Rust Repair II
by Pat Goss
We’ve finished our metal patch on the door of our Cadillac; now it’s time to do the finish work.
Which means it’s time to make mud pies! Or, more precisely, we’ll use plastic body filler, which you may call bondo, to level our patch with the rest of the surface of the door. But don’t make the mistake many do-it-yourselfers do and mix your filler on raw untreated corrugated cardboard. In some cases the cardboard will absorb some of the resins from the filler, leaving you with filler that improperly cures-or worse, it blisters after it’s been painted. That one will really kill the mood!
Use a clean sheet of metal or like I’m doing smooth plastic. Use a regular body shop plastic spreader to apply the filler to the car trying to maintain the appropriate curves. After the filler hardens you can use a couple of different tools to begin forming the shape. One is referred to as a cheese grater, or you could use a body file like this Eastwood tool. Use the tool to shape the filler and establish the proper curve to match the rest of the panel. And once you have the basic shape established you will most likely find that you need to apply another coat of filler.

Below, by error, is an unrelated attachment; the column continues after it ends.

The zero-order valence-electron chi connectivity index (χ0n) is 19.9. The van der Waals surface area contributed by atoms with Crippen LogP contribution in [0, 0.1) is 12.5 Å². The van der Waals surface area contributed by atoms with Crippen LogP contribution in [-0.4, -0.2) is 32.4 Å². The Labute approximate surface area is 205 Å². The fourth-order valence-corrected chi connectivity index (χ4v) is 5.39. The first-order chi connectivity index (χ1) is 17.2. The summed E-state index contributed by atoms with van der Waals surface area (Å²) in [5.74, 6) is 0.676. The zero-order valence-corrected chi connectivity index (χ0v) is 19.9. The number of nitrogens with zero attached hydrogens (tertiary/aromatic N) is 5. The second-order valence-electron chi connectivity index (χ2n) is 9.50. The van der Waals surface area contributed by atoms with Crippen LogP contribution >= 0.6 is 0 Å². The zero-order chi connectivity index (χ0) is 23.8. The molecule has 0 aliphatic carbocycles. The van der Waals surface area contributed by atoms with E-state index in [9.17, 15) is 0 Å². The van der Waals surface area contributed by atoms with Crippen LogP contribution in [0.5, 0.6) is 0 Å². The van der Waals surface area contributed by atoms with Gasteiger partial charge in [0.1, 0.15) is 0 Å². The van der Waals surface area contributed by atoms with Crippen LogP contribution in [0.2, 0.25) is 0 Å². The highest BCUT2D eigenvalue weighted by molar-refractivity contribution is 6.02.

Then it’s time for sanding. Now, here, I prefer a sanding block for large panels, like our door, because it won’t fall into the low spots causing dimples and waves. This is an orbital sander, which does have a purpose in a job like this, but it’s primarily for shaping, it’s not for finish work, because when you get down to the real finish work, if you’re not careful with this, you’ll wind up with a lot of waves and ripples in the surface. Now, if the panel has multiple contours, you’ll have to use your artistic ability and feel to make the repair match the rest of the panel. You may have to use multiple coats of body filler to build the surface to the proper contour. And one thing that helps in this process is what we call a guide coat, which is nothing more than dusting the surface of the repair with black spray paint.
Once the paint dries you re-sand the surface and any black paint that remains indicates a low spot which must be refilled. But you may also find high spots in your patch and for that you use a body hammer and dolly to lower the surface of the metal. These steps are repeated until you have reached the proper contour and a smooth, wave- and dimple-free surface. And that’s just the beginning; you still have a lot more work to do to make the repair ready for paint.
If you have a question or comment, write to me.
The address is MotorWeek, Owings Mills, MD, 21117.